Leap of flexibility
Q: At some point in your life, you probably decided to take a leap of faith and go in a direction -- professionally or personally -- that others did not expect. Like quit Goldman Sachs to be a goat farmer. Or leave a company job for your own venture. Was the move a success? Did the new direction turn out the way you thought it would?
I took a leap of faith when my husband said he wanted me to work less and make more money. This was his request as I managed two toddlers and a high-level job.
I was a vice president of a real estate development firm and had helped to grow the company from 50 to over 1,000 people, complete with infrastructures, mergers, and expansion into new locations.
Unfortunately, during an economic downturn, I spent a grueling year downsizing the company. The job was very upsetting and I went through bottles of antacid. On the day I discovered that some disgruntled employee had put a "skull and crossbones" poster on my door, I decided to leave. No job. No prospects. The exact opposite of what the experts tell you to do.
I went on many interviews for what seemed to be the exact same job: long hours, overseas travel, high pressure and visibility, and loads of stress. And yes, big money. It was tempting. The American Dream, right?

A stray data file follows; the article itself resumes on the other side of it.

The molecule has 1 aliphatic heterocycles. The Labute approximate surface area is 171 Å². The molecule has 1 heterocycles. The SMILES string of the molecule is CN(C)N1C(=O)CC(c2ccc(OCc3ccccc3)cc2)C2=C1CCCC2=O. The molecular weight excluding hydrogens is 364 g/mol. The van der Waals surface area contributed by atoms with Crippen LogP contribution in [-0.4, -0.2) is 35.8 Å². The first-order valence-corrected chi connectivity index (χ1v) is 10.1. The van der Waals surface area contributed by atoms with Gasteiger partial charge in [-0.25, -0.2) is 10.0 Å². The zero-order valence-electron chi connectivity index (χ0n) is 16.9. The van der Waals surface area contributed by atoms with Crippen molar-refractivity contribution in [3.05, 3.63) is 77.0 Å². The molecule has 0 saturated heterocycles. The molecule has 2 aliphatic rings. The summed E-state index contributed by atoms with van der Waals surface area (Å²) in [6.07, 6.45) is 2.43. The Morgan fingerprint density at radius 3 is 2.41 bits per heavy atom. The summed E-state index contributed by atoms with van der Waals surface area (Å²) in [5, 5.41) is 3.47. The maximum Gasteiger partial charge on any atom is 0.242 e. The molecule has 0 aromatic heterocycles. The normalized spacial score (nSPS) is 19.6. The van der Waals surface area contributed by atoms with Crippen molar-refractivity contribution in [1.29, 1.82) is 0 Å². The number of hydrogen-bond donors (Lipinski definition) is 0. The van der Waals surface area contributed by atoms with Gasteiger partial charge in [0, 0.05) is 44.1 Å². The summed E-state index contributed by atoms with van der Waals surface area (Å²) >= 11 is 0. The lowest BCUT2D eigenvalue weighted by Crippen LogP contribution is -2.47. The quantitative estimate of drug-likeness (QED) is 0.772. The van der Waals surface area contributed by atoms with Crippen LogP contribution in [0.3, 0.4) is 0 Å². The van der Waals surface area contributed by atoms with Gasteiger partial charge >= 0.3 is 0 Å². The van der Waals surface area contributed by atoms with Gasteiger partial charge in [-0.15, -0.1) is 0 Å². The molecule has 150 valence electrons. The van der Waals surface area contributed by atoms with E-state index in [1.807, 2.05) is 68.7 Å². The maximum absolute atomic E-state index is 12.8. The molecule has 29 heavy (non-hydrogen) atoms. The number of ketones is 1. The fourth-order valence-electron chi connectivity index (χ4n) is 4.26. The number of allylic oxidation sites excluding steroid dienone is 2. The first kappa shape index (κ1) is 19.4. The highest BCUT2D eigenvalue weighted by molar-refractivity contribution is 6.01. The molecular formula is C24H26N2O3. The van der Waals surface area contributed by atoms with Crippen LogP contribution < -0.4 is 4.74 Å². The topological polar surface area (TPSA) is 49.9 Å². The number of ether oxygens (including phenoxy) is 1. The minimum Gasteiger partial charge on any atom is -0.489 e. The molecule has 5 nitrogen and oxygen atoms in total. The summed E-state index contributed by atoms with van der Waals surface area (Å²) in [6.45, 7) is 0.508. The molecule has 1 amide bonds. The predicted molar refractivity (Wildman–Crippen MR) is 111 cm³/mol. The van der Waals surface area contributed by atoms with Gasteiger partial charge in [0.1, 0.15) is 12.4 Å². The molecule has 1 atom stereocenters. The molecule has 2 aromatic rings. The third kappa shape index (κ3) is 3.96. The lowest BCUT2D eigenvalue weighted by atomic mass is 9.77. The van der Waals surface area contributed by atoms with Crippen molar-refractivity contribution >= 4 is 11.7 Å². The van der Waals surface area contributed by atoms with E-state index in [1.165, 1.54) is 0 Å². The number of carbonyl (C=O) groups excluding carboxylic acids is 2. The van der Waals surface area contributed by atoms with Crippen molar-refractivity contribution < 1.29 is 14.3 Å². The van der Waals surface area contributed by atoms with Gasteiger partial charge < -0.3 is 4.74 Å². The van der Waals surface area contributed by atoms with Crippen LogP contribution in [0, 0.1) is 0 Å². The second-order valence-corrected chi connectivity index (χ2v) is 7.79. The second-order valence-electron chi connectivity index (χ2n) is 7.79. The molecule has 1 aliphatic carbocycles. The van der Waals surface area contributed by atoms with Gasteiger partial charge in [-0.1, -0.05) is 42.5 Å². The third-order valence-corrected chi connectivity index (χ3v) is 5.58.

Because of some connections I had made when getting my doctorate (something that occupied my time as I dated and sought a decent mate among the streets of Washington, D.C.), I was asked to throw my hat in the ring for a professorship at Marymount University.
Being a professor was in my plans, but not for 20 years -- something I planned to do towards the end of my career. But then I paused and developed this vision of myself --esteemed professor and business consultant. I thought I might be able to start a consulting business and leverage one role off the other -- professor and consultant. What did I know about starting my own business? Nothing.
Well, long story short and 20 years later, I'm a full professor, chair of the School of Business, managing partner of a thriving consulting business, and mother of three.
And, by the way, I'm still married to the same man. The making more money was easy. Working less was not possible. But what was possible was having more flexibility in my hours and time. Academia and consulting gave me that flexibility.
The comments to this entry are closed.